In addition, Keir Starmer’s approval rating has also dropped. The Labour Leader’s net approval rating has declined by four points to +9% overall. Overall, 34% approve of Keir Starmer’s performance, while 25% disapprove. A third (33%) continue to neither approve nor disapprove of Keir Starmer’s job performance. The high proportion who neither approve nor disapprove could be a reflection of Starmer’s strategy of not taking a strong stance on key issues, such as the new coronavirus restriction tiers introduced by the Government this week.
Boris Johnson’s straight contest lead over Keir Starmer more than doubled to 11% this week. Currently, 43% think Boris Johnson would be the better Prime Minister for the UK at this moment (an increase of four points in the last fortnight), whereas about a third (32%) now think Keir Starmer would be. Moreover, almost a fifth (19%) of 2019 Labour voters now believe Boris Johnson would be the better Prime Minister for the UK at this moment, an increase of 4% since November 19. By contrast, only 9% of Conservative supporters believe Keir Starmer would be the best Prime Minister at this moment.
Furthermore, Boris Johnson now holds a significant lead (8%) over Chancellor Rishi Sunak in regard to who the British public think would be the best Prime Minister, despite Sunak leading on this metric a fortnight ago. Altogether, 39% would prefer Boris Johnson, while 31% would prefer Rishi Sunak.
The proportion of the British public who view Boris Johnson as the leader best placed to bring British people together has risen by three points to 40%. Furthermore, the Prime Minister has increased his lead over Keir Starmer by 4-5% across several measurables – including in reference to who can build a strong economy (a 15% lead), which leader knows how to get things done (a 10% lead), and who will stand up for the interests of the United Kingdom (a 10% lead). In the immediate aftermath of the announcement that a coronavirus vaccine will be administered in the UK starting next week, Boris Johnson’s lead in regard to who can best tackle the coronavirus pandemic has doubled to 12%.
Moreover, while Keir Starmer continues to lead the Prime Minister on several key characteristics, his lead has shrunk by 7% to one point (within the margin of error) in regard to who represents change and who cares about ordinary people. Furthermore, the leaders are now tied on who is more willing to work together with other parties whenever possible.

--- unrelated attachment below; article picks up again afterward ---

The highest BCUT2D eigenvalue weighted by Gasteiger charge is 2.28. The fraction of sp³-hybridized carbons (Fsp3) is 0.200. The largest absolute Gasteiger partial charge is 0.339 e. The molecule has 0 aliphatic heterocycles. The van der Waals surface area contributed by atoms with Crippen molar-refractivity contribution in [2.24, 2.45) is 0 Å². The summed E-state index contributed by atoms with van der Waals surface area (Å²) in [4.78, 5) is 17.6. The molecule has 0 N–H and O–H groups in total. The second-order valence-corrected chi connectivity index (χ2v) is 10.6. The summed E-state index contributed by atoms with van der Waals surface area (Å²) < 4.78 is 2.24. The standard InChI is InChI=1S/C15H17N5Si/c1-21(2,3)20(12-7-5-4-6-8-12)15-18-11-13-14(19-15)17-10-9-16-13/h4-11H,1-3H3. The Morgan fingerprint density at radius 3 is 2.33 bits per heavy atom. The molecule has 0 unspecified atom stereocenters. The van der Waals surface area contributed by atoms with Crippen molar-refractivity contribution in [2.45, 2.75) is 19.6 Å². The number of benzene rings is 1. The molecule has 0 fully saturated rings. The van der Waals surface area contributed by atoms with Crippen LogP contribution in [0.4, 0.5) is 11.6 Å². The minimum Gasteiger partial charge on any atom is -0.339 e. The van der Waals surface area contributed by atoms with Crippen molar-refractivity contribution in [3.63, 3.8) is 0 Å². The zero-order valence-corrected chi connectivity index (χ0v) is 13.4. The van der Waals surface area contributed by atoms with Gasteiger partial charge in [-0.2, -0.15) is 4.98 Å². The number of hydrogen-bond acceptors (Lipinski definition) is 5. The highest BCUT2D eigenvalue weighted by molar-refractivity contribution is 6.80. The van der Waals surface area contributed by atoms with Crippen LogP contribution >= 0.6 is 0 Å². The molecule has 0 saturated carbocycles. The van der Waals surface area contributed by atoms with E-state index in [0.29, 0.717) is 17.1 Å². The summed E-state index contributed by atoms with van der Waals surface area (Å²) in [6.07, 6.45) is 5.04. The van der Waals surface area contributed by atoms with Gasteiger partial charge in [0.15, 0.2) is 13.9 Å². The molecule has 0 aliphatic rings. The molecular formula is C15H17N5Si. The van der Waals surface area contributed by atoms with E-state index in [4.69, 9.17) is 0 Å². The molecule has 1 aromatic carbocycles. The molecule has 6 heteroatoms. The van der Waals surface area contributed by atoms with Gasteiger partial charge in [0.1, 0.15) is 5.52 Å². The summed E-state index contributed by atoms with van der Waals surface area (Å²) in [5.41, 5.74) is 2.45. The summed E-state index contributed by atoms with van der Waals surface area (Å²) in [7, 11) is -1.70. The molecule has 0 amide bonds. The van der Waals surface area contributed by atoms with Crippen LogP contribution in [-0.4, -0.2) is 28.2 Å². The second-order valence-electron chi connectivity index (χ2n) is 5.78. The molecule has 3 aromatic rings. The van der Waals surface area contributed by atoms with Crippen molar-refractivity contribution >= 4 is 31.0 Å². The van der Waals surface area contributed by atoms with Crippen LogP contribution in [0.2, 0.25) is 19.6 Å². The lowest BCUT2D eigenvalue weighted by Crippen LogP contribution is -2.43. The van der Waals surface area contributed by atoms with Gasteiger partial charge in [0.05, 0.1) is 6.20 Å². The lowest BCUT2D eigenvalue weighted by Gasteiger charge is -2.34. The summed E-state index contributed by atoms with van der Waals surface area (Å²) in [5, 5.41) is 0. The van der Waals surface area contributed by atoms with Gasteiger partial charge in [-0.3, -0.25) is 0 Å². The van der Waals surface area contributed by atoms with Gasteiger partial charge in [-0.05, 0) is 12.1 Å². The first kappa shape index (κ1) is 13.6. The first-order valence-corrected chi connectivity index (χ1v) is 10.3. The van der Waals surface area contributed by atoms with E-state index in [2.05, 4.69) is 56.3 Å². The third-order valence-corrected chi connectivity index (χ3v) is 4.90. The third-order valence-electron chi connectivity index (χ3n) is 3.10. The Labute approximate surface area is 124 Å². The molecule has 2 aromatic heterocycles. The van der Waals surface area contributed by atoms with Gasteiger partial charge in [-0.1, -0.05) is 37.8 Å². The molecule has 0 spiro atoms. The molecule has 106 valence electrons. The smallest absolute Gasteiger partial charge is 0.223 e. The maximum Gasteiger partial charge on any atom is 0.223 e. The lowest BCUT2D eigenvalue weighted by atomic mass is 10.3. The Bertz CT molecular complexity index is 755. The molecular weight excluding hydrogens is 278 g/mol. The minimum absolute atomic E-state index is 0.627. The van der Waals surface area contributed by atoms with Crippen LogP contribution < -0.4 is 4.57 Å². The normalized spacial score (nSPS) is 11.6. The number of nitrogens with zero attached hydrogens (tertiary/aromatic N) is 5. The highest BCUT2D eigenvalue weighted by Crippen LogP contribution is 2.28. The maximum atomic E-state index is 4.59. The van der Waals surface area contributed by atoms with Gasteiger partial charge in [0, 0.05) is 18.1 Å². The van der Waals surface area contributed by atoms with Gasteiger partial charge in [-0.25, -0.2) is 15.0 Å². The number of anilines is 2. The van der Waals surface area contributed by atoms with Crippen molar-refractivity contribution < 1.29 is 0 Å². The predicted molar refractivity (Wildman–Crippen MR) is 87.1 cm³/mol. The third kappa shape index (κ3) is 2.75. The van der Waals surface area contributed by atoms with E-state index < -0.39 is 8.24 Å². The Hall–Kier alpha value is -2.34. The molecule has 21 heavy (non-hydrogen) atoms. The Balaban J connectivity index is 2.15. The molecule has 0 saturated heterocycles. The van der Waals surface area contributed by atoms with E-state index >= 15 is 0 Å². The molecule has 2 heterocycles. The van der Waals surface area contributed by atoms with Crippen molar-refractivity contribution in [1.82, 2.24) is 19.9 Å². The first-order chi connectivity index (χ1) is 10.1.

Overall, the Conservative Party has extended its lead over the Labour Party this week. The week’s events, most importantly the announcement that a vaccine has been approved for immediate roll-out in the UK, have had a significant positive impact on the public’s perspective of Boris Johnson. The Prime Minister’s approval rating has rebounded to its highest level in several weeks, and he now holds significant leads over both Rishi Sunak and Keir Starmer in regard to who would be the best Prime Minister for the country at this moment. Meanwhile, by contrast to the Prime Minister, Rishi Sunak and Keir Starmer have seen their approval ratings slide, and Boris Johnson has started to dominate the Labour Leader in regard to several key measurables. Nevertheless, it remains to be seen whether the Prime Minister’s changing fortunes were a temporary reaction to the positive news about the vaccine, or mark the beginning of what will become a long term positive shift in public opinion during the coming weeks and months.
To find out more information about this research contact our research team. Redfield & Wilton Strategies is a member of the British Polling Council and abides by its rules.